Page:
Learning Nim

If you started using Nim in last two years (2020 and 2021), what learning resources, if any, did you use to learn Nim?

This year we only wanted to see the responses of Nim-newcomers, to see what learning materials are still “fresh” and still used in 2021, but from the amount of responses we see that even our more experienced users answered this question :)

Almost all of our (new) users have read the official tutorials, and about half of them have read “Nim by Example” and/or the “Nim in Action” book. Rosetta Code examples are also a popular choice as a learning resource, followed by “Nim Basics”, “Nim Days” and “Nim Notes”.

What kind of additional learning materials does Nim need?

Just like in the previous survey, the most wanted types of learning materials are code examples and written tutorials. If someone in our community is willing to work on Nim, but has no idea what to do, these tutorials would be a good start.

Nim in 2022 and beyond

What should be our priorities in improving Nim, that would bring the largest quality-of-life improvements? [fixing compiler bugs]

According to the votes, fixing compiler bugs should be our first priority: 2/3 of our users find it very important, with only 13% of votes for “low priority” and “current situation is ok”. We will continue to work on it, and we appreciate any community effort on this: we already have several individuals continuously helping us with fixing compiler bugs (thank you!), and we’d benefit from more.

What should be our priorities in improving Nim, that would bring the largest quality-of-life improvements? [improve tooling]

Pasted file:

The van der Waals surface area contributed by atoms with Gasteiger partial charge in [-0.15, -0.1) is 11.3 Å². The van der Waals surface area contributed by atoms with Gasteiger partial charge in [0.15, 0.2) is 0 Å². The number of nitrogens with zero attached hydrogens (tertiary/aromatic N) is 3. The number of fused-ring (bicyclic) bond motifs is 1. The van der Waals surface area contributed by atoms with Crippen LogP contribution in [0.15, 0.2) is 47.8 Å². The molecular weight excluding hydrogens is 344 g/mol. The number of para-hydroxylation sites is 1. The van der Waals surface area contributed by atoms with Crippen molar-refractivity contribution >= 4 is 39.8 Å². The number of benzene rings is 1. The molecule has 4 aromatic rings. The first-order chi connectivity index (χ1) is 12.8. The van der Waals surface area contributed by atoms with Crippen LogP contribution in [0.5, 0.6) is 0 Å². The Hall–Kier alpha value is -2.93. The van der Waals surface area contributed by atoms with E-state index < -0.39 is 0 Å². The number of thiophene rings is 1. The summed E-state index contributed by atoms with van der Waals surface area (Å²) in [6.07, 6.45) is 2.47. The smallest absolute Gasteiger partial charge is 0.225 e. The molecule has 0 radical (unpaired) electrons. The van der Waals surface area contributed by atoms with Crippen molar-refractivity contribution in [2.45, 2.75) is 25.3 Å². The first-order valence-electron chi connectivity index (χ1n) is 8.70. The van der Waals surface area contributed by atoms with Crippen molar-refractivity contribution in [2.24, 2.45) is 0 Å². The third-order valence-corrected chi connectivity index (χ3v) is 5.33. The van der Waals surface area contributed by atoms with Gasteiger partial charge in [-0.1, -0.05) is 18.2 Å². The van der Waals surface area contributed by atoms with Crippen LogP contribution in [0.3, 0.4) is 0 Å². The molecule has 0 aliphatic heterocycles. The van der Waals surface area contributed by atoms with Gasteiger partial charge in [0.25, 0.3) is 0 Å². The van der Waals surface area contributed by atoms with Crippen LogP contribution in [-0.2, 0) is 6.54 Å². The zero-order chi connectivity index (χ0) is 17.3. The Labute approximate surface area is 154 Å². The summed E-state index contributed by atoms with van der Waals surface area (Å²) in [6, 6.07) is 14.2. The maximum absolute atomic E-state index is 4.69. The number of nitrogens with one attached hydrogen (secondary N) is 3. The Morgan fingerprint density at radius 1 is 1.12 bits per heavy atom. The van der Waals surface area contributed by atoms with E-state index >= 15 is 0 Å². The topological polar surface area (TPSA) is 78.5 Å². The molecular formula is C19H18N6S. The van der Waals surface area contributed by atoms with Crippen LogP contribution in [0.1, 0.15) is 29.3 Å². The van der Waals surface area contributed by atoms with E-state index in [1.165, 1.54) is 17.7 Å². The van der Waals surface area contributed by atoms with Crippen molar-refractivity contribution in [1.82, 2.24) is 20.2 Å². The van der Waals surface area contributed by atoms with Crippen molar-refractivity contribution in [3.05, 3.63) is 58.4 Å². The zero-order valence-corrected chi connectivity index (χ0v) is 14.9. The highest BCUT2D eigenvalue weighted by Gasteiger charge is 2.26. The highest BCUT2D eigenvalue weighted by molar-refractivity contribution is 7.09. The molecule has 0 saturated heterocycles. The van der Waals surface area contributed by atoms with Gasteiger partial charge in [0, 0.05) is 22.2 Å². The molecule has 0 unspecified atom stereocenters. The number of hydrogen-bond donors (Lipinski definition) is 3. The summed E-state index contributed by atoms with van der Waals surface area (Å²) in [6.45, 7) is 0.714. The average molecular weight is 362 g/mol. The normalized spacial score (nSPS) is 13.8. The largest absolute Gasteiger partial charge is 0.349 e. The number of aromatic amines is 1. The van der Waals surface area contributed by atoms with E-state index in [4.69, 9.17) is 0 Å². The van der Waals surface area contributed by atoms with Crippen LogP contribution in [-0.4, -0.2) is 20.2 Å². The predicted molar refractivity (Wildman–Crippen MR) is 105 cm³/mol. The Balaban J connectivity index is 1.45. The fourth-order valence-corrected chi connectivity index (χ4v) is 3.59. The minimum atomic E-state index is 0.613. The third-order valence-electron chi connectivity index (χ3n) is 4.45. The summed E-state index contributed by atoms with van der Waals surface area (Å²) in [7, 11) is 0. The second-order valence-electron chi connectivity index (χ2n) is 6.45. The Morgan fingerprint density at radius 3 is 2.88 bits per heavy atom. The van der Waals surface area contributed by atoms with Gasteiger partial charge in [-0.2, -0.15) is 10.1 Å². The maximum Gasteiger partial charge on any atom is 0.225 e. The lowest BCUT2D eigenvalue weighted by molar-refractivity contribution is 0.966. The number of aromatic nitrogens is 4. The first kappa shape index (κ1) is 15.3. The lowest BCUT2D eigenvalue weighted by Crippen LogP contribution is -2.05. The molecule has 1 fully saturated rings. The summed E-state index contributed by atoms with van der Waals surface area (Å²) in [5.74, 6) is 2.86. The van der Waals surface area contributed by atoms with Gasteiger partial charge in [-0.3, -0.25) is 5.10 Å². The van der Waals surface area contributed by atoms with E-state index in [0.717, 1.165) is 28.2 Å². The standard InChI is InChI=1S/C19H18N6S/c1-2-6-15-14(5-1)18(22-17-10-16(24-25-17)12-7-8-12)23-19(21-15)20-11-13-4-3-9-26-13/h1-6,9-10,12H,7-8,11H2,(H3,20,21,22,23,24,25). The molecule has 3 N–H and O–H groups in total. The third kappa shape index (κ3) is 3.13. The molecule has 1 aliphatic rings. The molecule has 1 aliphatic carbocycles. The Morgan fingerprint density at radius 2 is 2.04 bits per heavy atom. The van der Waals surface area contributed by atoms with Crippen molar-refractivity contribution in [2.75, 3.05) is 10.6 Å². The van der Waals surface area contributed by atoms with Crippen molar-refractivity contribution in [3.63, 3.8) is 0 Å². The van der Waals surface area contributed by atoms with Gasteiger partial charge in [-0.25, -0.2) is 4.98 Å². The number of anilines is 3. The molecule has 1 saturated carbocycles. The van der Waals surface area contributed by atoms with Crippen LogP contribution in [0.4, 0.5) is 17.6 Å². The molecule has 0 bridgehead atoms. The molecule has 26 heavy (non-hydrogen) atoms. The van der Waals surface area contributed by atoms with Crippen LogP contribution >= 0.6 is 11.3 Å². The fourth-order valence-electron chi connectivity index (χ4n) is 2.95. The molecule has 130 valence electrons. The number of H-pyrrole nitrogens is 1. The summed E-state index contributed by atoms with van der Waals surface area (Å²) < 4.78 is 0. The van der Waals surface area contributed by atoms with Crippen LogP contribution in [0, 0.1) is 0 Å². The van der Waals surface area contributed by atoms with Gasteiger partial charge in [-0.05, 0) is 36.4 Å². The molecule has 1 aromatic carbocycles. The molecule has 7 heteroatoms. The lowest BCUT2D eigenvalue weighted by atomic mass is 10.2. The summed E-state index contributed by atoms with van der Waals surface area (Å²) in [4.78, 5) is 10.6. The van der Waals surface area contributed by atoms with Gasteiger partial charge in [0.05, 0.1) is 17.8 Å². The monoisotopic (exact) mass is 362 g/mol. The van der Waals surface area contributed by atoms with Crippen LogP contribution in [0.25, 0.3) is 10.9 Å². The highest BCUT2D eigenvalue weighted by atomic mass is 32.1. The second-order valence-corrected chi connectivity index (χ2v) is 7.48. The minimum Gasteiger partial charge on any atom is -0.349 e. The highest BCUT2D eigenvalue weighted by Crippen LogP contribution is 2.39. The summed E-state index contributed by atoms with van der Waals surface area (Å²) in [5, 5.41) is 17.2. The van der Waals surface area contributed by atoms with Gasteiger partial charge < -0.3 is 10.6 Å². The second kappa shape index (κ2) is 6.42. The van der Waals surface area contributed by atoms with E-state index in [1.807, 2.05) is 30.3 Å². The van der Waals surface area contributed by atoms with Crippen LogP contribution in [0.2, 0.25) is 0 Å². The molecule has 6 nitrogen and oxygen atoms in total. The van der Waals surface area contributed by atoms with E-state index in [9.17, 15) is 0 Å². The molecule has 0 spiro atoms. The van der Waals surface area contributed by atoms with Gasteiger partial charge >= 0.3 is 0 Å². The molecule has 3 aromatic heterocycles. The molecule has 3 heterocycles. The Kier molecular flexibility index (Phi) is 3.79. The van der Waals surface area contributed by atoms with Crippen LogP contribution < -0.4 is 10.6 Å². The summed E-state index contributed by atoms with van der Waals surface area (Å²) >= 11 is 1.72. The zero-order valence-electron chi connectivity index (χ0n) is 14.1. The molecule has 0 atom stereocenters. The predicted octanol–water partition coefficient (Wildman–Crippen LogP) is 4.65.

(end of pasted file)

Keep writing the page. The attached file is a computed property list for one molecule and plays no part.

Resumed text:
Improving the tooling is very high on the priority list for our users (it is higher than in 2020, which was higher than the year before too), and especially for those users who use Nim professionally. We admit that, while we worked on improving other parts of the Nim ecosystem, this area was left behind, and the results reflect that.

We’re happy that our partnership with Status continues, with one of our common goals is to improve the developer tooling.

What should be our priorities in improving Nim, that would bring the largest quality-of-life improvements? [documentation] What should be our priorities in improving Nim, that would bring the largest quality-of-life improvements? [more learning materials (tutorials, videos, books, ...)]

These results are basically the same as last year (documentation 2020, learning materials 2020). When it comes to learning materials, where we mostly lean on the community content (for this to improve we need your involvement!), people want to see more written tutorials and code examples.

What should be our priorities in improving Nim, that would bring the largest quality-of-life improvements? [fixing stdlib bugs] What should be our priorities in improving Nim, that would bring the largest quality-of-life improvements? [larger standard library]

According to respondents, fixing bugs in the existing standard library modules should be higher priority than expanding the standard library. Compared to the last year results (bugs 2020, larger stdlib 2020), it is even more clear that fixing existing bugs is the way to go.

Last words

Thank you to each and every one of you who took the time to answer this survey. Your time is precious and we are deeply thankful that you used it to share your feedback.

Please remember that you do not need to wait for a survey in order to give us feedback; of course you’re more than welcome to wait if you wish, but ideally share your feedback with us immediately. We can be found in various places - see the community page for links and instructions on how to get in touch.

If you would like to help us in our 2022 plans, consider contributing or making a donation. You can donate via:

If you are a company, we also offer commercial support. Please get in touch with us via [email protected]. As a commercial backer, you can decide what features and bugfixes should be prioritized.